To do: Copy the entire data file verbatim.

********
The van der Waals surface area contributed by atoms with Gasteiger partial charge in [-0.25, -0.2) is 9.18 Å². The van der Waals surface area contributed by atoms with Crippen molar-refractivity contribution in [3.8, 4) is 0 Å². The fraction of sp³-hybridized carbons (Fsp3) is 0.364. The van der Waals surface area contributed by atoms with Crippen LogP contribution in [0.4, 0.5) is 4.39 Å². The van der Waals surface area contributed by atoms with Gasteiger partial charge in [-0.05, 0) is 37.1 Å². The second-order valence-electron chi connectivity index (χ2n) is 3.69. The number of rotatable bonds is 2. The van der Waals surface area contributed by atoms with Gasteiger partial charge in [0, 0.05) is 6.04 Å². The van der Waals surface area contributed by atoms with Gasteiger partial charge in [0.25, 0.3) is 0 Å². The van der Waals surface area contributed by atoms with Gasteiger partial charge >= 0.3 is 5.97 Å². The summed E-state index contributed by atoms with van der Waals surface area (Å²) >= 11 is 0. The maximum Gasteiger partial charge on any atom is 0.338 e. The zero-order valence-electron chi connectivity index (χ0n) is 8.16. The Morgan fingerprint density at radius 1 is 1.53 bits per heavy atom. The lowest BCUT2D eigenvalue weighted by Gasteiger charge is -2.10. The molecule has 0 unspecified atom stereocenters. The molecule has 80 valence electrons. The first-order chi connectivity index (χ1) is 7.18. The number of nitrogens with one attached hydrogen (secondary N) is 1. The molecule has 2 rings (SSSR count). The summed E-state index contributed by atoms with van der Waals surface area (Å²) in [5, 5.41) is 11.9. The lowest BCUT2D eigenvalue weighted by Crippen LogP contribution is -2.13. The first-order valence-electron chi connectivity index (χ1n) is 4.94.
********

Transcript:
The van der Waals surface area contributed by atoms with Gasteiger partial charge in [-0.25, -0.2) is 9.18 Å². The van der Waals surface area contributed by atoms with Crippen molar-refractivity contribution in [3.8, 4) is 0 Å². The fraction of sp³-hybridized carbons (Fsp3) is 0.364. The van der Waals surface area contributed by atoms with Crippen LogP contribution in [0.4, 0.5) is 4.39 Å². The van der Waals surface area contributed by atoms with Gasteiger partial charge in [-0.05, 0) is 37.1 Å². The second-order valence-electron chi connectivity index (χ2n) is 3.69. The number of rotatable bonds is 2. The van der Waals surface area contributed by atoms with Gasteiger partial charge in [0, 0.05) is 6.04 Å². The van der Waals surface area contributed by atoms with Gasteiger partial charge in [0.25, 0.3) is 0 Å². The van der Waals surface area contributed by atoms with Gasteiger partial charge >= 0.3 is 5.97 Å². The summed E-state index contributed by atoms with van der Waals surface area (Å²) >= 11 is 0. The maximum Gasteiger partial charge on any atom is 0.338 e. The zero-order valence-electron chi connectivity index (χ0n) is 8.16. The Morgan fingerprint density at radius 1 is 1.53 bits per heavy atom. The lowest BCUT2D eigenvalue weighted by Gasteiger charge is -2.10. The molecule has 0 unspecified atom stereocenters. The molecule has 80 valence electrons. The first-order chi connectivity index (χ1) is 7.18. The number of nitrogens with one attached hydrogen (secondary N) is 1. The molecule has 2 rings (SSSR count). The summed E-state index contributed by atoms with van der Waals surface area (Å²) in [5, 5.41) is 11.9. The lowest BCUT2D eigenvalue weighted by Crippen LogP contribution is -2.13. The first-order valence-electron chi connectivity index (χ1n) is 4.94.